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How an Imbalance in Omega-6 to Omega-3 Fatty Acids Causes Poor Health and Disease

Up until the past several decades, humans have consumed diets balanced in omega-6 and omega-3 fatty acids. A major shift occurred when conventional dietary advice began to support the presumed health benefits of vegetable oils over saturated animal fats.

High Omega-6 Vegetable Oils in Processed Foods Cause a Dietary Imbalance

Industrialized vegetable oils, like grape seed, sunflower, and safflower, are extremely high in omega-6 fatty acids. Vegetables and seeds are processed chemically or expeller pressed, producing products not found in nature.

Vegetable oils are ever-present in processed foods. They are found in microwave meals, potato chips, and breads. Snacks, packaged mixes, and margarines are all rich in these oils. They are also used in recipes as a replacement for butter or lard.

High Omega-3 Seafood Lowers Disease Risk and Supports Fetal Development

Fish contains DHA, which is an omega-3 long-chain polyunsaturated fatty acid. DHA is anti-inflammatory. It supports cognitive brain function, healthy body tissue, and reduces platelet aggregation that leads to blood clots.

Alpha-linolenic acid (ALA) is contained in plants as a precursor that converts to DHA. It is found in vegetable oils, flax seeds, soybeans, and other plant foods.

Contrary to popular belief, the transition from ALA to DHA isn’t efficient. For those who consume a diet high in saturated fats, conversion rates of ALA to DHA average 6 percent. That number is cut in half for those with high omega-6 diets.

For this reason, a vegan pregnancy puts a developing fetus at risk for abnormalities. DHA is the most abundant fatty acid in the brain and retina. Infants who are deficient in this omega-3 are at an increased risk of visual impairment and cognitive abnormalities.

High Omega-6 Diets Increase Disease Risk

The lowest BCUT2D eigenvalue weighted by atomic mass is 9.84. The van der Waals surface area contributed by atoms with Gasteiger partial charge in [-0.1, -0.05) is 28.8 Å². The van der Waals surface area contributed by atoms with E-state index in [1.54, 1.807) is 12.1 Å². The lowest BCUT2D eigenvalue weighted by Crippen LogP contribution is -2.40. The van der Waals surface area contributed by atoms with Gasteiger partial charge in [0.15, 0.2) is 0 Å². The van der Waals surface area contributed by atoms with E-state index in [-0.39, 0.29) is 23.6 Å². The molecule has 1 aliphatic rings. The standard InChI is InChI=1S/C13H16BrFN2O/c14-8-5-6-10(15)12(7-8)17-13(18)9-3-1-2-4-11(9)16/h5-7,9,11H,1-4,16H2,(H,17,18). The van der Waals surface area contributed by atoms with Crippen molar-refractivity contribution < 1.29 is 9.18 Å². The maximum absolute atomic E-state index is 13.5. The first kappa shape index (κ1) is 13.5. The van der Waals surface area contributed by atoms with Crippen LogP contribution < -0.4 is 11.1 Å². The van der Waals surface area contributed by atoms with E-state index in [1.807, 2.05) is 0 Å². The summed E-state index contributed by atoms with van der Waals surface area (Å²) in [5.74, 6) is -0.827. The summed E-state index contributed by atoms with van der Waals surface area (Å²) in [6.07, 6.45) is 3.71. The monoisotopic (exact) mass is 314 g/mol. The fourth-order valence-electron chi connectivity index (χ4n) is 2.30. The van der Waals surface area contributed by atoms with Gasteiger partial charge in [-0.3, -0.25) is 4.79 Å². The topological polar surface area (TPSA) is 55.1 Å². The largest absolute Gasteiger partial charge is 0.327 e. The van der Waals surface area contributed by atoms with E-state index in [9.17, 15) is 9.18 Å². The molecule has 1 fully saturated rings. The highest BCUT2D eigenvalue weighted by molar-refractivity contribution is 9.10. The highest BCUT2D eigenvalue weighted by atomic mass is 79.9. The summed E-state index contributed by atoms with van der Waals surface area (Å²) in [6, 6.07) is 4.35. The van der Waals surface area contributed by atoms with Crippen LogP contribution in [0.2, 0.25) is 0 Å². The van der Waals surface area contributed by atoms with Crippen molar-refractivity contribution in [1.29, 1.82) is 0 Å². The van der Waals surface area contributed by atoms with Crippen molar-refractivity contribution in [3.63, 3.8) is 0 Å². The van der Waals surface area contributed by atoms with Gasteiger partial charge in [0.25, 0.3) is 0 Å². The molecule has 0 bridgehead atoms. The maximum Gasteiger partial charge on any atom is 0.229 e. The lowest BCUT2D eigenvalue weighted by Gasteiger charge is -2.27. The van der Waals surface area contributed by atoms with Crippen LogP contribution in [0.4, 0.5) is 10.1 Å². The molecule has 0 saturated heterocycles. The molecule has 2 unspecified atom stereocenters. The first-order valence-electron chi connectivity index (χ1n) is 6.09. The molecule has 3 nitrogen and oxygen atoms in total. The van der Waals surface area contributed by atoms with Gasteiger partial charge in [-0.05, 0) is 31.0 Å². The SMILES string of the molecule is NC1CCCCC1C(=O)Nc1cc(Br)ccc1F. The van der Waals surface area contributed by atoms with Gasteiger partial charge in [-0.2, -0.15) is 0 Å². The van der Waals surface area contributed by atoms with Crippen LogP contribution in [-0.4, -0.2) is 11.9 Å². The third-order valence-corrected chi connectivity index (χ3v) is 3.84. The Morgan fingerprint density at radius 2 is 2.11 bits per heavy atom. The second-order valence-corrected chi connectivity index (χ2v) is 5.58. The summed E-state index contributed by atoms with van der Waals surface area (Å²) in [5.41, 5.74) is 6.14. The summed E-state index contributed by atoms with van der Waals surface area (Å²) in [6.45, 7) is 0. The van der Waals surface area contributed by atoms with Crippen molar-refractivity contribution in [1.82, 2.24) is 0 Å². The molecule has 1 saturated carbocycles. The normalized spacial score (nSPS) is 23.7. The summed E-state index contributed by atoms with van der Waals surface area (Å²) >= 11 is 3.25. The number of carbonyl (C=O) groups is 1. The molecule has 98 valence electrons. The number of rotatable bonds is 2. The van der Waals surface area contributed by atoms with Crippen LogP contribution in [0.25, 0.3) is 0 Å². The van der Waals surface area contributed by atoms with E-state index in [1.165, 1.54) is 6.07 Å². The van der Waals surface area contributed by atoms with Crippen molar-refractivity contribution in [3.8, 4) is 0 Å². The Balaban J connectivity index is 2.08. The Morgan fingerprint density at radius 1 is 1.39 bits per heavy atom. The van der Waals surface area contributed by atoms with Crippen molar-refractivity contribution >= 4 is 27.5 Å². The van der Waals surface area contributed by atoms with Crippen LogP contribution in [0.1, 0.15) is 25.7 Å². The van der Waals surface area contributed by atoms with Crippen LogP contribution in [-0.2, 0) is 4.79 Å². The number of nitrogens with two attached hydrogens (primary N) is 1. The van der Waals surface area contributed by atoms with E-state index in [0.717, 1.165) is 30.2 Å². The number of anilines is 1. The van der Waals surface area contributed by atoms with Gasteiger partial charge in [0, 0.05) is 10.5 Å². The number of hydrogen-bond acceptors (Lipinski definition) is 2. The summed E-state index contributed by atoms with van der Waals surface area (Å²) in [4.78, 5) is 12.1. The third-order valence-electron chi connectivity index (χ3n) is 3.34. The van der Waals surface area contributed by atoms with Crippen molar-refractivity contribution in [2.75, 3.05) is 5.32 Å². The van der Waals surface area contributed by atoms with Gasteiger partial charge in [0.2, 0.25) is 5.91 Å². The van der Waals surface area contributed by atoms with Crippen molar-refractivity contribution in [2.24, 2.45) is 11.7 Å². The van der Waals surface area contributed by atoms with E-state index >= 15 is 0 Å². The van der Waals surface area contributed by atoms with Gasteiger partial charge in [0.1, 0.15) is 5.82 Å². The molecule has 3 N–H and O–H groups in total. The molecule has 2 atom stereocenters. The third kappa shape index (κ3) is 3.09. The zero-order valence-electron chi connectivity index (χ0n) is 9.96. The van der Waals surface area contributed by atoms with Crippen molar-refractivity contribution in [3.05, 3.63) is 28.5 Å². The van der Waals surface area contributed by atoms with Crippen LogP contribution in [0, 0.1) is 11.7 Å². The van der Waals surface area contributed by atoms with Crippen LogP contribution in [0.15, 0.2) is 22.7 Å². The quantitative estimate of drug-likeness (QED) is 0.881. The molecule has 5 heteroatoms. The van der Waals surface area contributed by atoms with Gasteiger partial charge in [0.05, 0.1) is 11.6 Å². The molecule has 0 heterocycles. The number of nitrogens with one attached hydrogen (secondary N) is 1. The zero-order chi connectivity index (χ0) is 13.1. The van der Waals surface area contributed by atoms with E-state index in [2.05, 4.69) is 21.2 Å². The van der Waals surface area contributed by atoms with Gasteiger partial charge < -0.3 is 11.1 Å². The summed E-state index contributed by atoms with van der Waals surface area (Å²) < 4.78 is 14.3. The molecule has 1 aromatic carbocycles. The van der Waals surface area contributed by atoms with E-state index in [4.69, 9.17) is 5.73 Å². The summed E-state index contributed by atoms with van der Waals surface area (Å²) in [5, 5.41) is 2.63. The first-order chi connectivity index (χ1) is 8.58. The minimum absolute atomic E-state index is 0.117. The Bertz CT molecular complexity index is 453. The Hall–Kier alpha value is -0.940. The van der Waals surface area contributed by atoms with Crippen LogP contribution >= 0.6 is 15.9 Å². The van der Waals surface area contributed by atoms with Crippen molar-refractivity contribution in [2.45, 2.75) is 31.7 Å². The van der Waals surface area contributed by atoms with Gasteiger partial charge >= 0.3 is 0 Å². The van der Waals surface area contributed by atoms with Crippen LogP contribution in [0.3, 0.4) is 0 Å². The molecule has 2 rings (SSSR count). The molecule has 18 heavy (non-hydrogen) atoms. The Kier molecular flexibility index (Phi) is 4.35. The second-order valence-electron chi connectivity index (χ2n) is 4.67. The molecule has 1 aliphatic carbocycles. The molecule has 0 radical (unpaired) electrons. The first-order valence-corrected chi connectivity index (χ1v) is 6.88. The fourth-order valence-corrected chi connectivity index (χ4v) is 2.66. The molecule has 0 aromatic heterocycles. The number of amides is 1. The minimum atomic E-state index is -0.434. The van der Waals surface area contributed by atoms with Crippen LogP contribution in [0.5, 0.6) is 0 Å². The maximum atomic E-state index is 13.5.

When you lower your intake of omega-6 fatty acids, omega-3 is able to work more efficiently. These fatty acids compete against each other, and the detrimental effects of omega-6 seem to prevail in the fight.

Vegans and fast-food junkies alike consume 15 to 20 times more omega-6 than omega-3 fatty acids. This imbalance contributes to inflammation and the development of diseases, including cardiovascular disease, cancer, autoimmune diseases and obesity.

A diet that is deficient in Omega-3 results in poor neurotransmitter function, as they are needed for proper neurotransmission. This can lead to many conditions like depression, anxiety, alcoholism, hyperactivity, attention deficit, addiction, insomnia, adrenal disorders, violent behavior, or any type of mental health disorder.

Studies show that a reduction in dietary omega-6 lowers risk of death by 70 percent. It reduces colorectal cell growth and the risk of breast cancer. A 1:1 balance of omega-6 to omega-3 suppresses inflammation in those who have rheumatoid arthritis or asthma.

Diets high in omega-6 contribute to the oxidation of low-density lipoprotein (LDL). High levels of oxidized LDL, or very low-density lipoprotein (VLDL), are linked to cardiovascular disease.

Experts promise health benefits with the use of vegetable oils, but science proves otherwise. Diseases that are most common today were all but unheard of 100 years ago. The return to an evolutionary diet, which includes red meat and fish, balanced in omega-6 and omega-3 fatty acids leaves out industrialized modern foods and supports good health and proper nutrition.

Resources:

Simopoulos, A.p. “The Importance of the Ratio of Omega-6/omega-3 Essential Fatty Acids.” Biomedicine & Pharmacotherapy 56.8 (2002): 365-79. Print.

Simopoulos, A.p. “Evolutionary Aspects Of diet, The omega-6/omega-3 ratio And genetic Variation: Nutritional Implications For chronic Diseases.” Biomedicine & Pharmacotherapy 60.9 (2006): 502-07. Print.

Gerster, H. “Can Adults Adequately Convert Alpha-linolenic Acid (18:3n-3) to Eicosapentaenoic Acid (20:5n-3) and Docosahexaenoic Acid (22:6n-3)?” International Journal for Vitamin and Nutrition Research 68.3 (1998). Print.

Novak, EM. “High Dietary Omega-6 Fatty Acids Contribute to Reduced Docosahexaenoic Acid in the Developing Brain and Inhibit Secondary Neurite Growth.” Brain Research (2008): 136-45. Print.

Hibbeln, Joseph, and Et Al. “Healthy Intakes of N-3 and N-6 Fatty Acids: Estimations considering Worldwide Diversity.” American Society for Nutrition 83.6 (2006). Print.

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